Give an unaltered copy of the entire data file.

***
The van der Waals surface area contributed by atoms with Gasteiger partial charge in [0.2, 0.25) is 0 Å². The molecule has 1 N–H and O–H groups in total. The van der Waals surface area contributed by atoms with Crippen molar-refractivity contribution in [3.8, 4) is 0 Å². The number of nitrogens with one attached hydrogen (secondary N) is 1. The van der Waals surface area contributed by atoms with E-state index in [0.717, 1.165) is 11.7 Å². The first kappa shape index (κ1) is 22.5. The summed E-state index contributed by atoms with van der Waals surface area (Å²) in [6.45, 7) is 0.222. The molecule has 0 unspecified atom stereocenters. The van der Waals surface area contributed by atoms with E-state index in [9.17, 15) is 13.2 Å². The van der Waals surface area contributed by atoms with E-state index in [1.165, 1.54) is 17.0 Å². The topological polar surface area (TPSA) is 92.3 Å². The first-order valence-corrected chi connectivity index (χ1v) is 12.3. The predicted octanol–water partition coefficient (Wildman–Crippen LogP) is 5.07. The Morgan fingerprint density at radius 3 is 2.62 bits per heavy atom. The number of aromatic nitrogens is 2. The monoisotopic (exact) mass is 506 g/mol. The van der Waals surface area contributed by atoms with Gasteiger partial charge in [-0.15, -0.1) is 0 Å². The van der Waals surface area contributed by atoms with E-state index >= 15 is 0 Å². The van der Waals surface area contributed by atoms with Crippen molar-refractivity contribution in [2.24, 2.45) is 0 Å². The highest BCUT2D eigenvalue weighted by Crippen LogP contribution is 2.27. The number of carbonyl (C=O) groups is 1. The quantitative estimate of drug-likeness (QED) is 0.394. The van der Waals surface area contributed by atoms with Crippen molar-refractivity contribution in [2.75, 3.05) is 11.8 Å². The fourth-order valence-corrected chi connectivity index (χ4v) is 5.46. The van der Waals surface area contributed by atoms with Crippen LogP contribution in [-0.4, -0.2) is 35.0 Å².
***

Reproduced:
The van der Waals surface area contributed by atoms with Gasteiger partial charge in [0.2, 0.25) is 0 Å². The molecule has 1 N–H and O–H groups in total. The van der Waals surface area contributed by atoms with Crippen molar-refractivity contribution in [3.8, 4) is 0 Å². The number of nitrogens with one attached hydrogen (secondary N) is 1. The van der Waals surface area contributed by atoms with E-state index in [0.717, 1.165) is 11.7 Å². The first kappa shape index (κ1) is 22.5. The summed E-state index contributed by atoms with van der Waals surface area (Å²) in [6.45, 7) is 0.222. The molecule has 0 unspecified atom stereocenters. The van der Waals surface area contributed by atoms with E-state index in [9.17, 15) is 13.2 Å². The van der Waals surface area contributed by atoms with E-state index in [1.165, 1.54) is 17.0 Å². The topological polar surface area (TPSA) is 92.3 Å². The first-order valence-corrected chi connectivity index (χ1v) is 12.3. The predicted octanol–water partition coefficient (Wildman–Crippen LogP) is 5.07. The Morgan fingerprint density at radius 3 is 2.62 bits per heavy atom. The number of aromatic nitrogens is 2. The monoisotopic (exact) mass is 506 g/mol. The van der Waals surface area contributed by atoms with Gasteiger partial charge in [-0.15, -0.1) is 0 Å². The van der Waals surface area contributed by atoms with E-state index >= 15 is 0 Å². The van der Waals surface area contributed by atoms with Crippen molar-refractivity contribution in [2.24, 2.45) is 0 Å². The highest BCUT2D eigenvalue weighted by Crippen LogP contribution is 2.27. The number of carbonyl (C=O) groups is 1. The quantitative estimate of drug-likeness (QED) is 0.394. The van der Waals surface area contributed by atoms with Crippen molar-refractivity contribution in [2.75, 3.05) is 11.8 Å². The fourth-order valence-corrected chi connectivity index (χ4v) is 5.46. The van der Waals surface area contributed by atoms with Crippen LogP contribution in [-0.4, -0.2) is 35.0 Å².